How airplanes work.

There are at two parts to this lesson. Part one is about lift (it includes Bernoulli’s Principle). Part two is about the actual functioning of the planes.

Part 1: Lift.

Lift is the name given to the force that pushes up on an object in the air. In order for an airplane to take off, the lift must be more than the gravitational pull down. There also must be more thrust (motion forward) than drag (force pushing against the plane).

Lift is created by the airfoil. The airfoil is the shape of the wings – and the plane in general. The top of the airfoil is curved. This curve forces the air on the top to move faster than the air on the bottom: It will cover more distance (the curve is longer than the line from point to point) in the same amount of time. By moving faster, the air lessens the pressure on top of the airfoil (the pressure pushing down). That allows the pressure pushing up to be greater, and push the object up. This is the basic definition of lift.

For a more scientific definition of Bernoulli’s Principle, visit this website.

For an animation of how Bernoulli’s Principle works, click here. 

For experiments to do at home to explain lift, click here.

What we did: We pulled out our little planes again. I applied pressure down, and Nicholas applied pressure under the wings. When I lessened the pressure, he was able to lift the plane up – and that demonstrates how lift works with air pressure.

Part 2: Actual control of the plane.

Planes can be controlled in more ways than cars. Cars can go fast and slow, forwards and backwards, and left and right. Planes can do all of that (except backwards), and also go up and down, roll, and spin. The terms for these are roll, yaw, and pitch. For video demonstrations of what roll, yaw, and pitch are, click here.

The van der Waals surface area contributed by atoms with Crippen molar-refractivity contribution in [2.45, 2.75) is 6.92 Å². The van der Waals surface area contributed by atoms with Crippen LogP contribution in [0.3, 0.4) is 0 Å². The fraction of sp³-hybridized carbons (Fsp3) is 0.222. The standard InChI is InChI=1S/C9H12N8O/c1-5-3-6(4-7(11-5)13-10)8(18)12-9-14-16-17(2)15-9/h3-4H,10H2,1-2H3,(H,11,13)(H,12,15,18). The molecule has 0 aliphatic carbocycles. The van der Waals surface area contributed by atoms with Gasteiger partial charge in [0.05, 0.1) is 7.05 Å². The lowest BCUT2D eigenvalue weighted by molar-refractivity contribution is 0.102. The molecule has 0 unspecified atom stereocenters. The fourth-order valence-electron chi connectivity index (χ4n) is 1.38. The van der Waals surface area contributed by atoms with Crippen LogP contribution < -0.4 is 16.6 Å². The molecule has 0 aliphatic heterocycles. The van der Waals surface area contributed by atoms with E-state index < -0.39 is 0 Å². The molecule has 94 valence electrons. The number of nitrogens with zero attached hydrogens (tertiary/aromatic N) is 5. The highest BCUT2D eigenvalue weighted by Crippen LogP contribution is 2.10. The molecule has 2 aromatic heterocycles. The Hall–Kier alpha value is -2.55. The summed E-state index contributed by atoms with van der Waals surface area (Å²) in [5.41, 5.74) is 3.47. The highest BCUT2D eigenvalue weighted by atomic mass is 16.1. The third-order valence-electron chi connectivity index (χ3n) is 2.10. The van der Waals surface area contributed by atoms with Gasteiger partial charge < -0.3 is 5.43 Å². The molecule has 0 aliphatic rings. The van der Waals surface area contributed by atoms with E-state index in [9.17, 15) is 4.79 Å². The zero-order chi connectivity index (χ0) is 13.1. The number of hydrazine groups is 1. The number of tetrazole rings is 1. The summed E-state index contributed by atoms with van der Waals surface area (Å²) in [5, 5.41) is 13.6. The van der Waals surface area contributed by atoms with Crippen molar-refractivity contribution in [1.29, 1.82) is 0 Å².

After we saw the videos of roll, yaw, and pitch, we pulled out our planes (we have a few of the Matchbox planes in various shapes and sizes – we also have a F-22 Raptor which is Nicholas’ favorite plane).  Then we had them go through the motions of the roll, yaw, and pitch. We used the correct terms to describe what we were doing.

Finally, we sat down with our cockpit, our planes, and the computer. We looked at some videos to see how ailerons produce rolls, the rudder makes the plane yaw, and the nose makes the plane pitch. Then we used our planes and said things like, “I’m pushing the nose of the plane down, so we are going which direction?” We used all our normal terminology and talked about not only how the plane moved, but what parts of the plane we were moving to get it to move.

Finally, we’re done.

We finished with writing our words for the day: yaw, pitch, roll, aileron, rudder, nose, and lift.

I made out a few worksheets that have pictures of all of this, and the worded explanations I used. If you would like them, please email me and I’d be happy to send them to you since they won’t fit on the website:)

Happy plane day!


My favorite website for all things flight related is right here: have all kinds of explanations, examples, websites, and activities. If you are more interested, go visit them and see all their fabulous things.

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